He frowned, and looked at us. “They’re trying to stay hidden, so I’m going to send you there myself.”
Chancy’s eyes fell on me. “I suppose you’ve got a GPS, and it can’t be taken out?”
I said, “Yes,” not pointing out that we all had GPS and most people had them built into their phones these days.
“Well, don’t tell anybody where they are. They’re trying to stay hidden, and if someone kills them all it’s on your head.”
Before I could argue with him, the scene changed. We weren’t in Chicago anymore. Part of me wanted to joke that we weren’t in Kansas either, but I didn’t.
According to my GPS, we were in Kansas.
We stood in a grassy field. Since it was only March, the grass was more brown than green, and the temperature only a little warmer than forty degrees Fahrenheit—still warmer than Grand Lake this time of year.
Small trees ran in a line maybe one hundred feet away from us. Several hundred feet in the other direction, a two lane road ran east/west. Electrical lines ran next to it, held in the air by weathered wooden poles.
Haley pointed toward the trees, “Over there!”
Near the trees, small horses grazed. No, I realized, not horses, and not ponies either. They had eight limbs. Six supported the body. The additional two were shorter and appeared above the last set of legs. Basically, they were arms.
Six of them wheeled toward us. More stayed among the trees. I couldn’t get a good count, but more than twenty.
Their fur ranged from black and brown through red and white. A few appeared to be blue.
As they ran toward us, I noted that their gait was similar, but not quite like normal horses. I couldn’t put it into words because I didn’t quite know how normal horses ran, but this seemed smoother.
They came to a stop ten feet away from us. One of them, black furred with a bluish sheen, started to make noise—a collection of grunts and whines. As it talked, I noticed that it had the expected wide, flat teeth of a herbivore, but also a few sharper teeth. Were they omnivores?
Maybe, but for all I knew, their home planet required teeth like that for its plant life.
The alien stopped talking, and another voice took over, this one sounding like a human male. It came from the thick necklace it wore.
“Greetings from my people to yours,” it said.
Daniel said, “Thank you. Our people return your greetings.”
In my head, he said, Crap. That wasn’t right. Whatever their ritual greetings are, that reply wasn’t close.
I thought back, You can understand what they’re thinking?
No, Daniel thought. I can sense their emotions, but they’re aliens, and I don’t know their language, and there are a lot of them. It’s barely making any sense at all.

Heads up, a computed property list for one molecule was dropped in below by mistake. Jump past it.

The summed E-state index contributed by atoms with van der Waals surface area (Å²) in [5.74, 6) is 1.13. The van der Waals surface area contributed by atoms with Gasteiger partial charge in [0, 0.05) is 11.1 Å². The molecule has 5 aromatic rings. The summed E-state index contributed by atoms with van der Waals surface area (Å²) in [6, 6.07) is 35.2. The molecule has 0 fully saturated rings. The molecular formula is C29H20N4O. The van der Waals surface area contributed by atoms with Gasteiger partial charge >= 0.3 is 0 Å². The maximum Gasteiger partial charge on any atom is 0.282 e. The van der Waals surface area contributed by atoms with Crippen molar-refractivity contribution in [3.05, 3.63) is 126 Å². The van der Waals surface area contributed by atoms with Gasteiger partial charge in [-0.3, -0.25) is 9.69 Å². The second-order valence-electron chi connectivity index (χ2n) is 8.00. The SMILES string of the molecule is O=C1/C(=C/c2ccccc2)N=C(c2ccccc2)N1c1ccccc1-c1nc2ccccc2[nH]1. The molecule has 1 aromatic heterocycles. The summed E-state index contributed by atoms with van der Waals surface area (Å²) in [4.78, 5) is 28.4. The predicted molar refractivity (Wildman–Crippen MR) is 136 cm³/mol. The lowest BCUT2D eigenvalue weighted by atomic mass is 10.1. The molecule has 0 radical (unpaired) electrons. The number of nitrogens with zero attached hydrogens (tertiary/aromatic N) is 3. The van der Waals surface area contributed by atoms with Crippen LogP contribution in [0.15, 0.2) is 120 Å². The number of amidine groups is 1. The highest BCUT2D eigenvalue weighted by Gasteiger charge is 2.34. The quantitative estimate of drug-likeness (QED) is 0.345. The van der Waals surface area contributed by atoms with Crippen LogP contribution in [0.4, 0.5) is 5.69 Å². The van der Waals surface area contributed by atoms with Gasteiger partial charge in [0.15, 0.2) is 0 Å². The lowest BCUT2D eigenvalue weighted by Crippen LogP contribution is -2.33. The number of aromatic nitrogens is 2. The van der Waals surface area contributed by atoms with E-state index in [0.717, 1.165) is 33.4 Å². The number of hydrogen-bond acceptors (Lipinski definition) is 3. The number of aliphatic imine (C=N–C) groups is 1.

I considered that for a second. Maybe Izzy should take this. She’s the anthropology major.
Nervousness washed over me, but I knew it wasn’t mine.
Don’t drop this on me. Izzy stood next to Daniel, seemingly unworried, but obviously didn’t feel quite as calm in reality. I’m just a sophomore. I’ve taken a few lower level courses and a course in primate behavior. They’re not even primates.
I’m not saying I won’t help, she continued. I’ll help analyze what they’re doing.
Haley broke in, They’re wondering why we’re taking so long.
Before anyone else could say anything, she smiled at the aliens and said, “Hi, I’m Night Cat. How did you happen to come here?”
So the good news there was that Haley hadn’t transformed. The aliens might not be horses, but Haley’s transformed teeth couldn’t be anything but a predator’s.
The bluish alien froze for the briefest moment.
Izzy’s voice appeared in my head. I don’t think their culture values directness.
I felt a sense of frustration as Haley replied, I was trying to keep the conversation moving.
None of us got a chance to change the conversation’s direction. The alien raised one of its front hooves and slowly placed it back on the ground. Then it started talking again.
When the grunts and growls had ended, the machine voice said, “We are refugees. Nearly one hundred years ago now, one of the Abominators’ servant races came to our world. They hunted us for sport. Over a period of years, they brought us to near extinction. Those few of use that managed to escape, and the many on our colony worlds are all that remain of our species. We came here because the Abominators’ creatures are forbidden to come here.”
Haley nodded, and said, “That must have been dangerous. Aren’t we in the middle of a lot of the Abominators’ former servants?”
One of the aliens near Haley held its nose higher in the air and sniffed in Haley’s direction.
It hissed and backed away.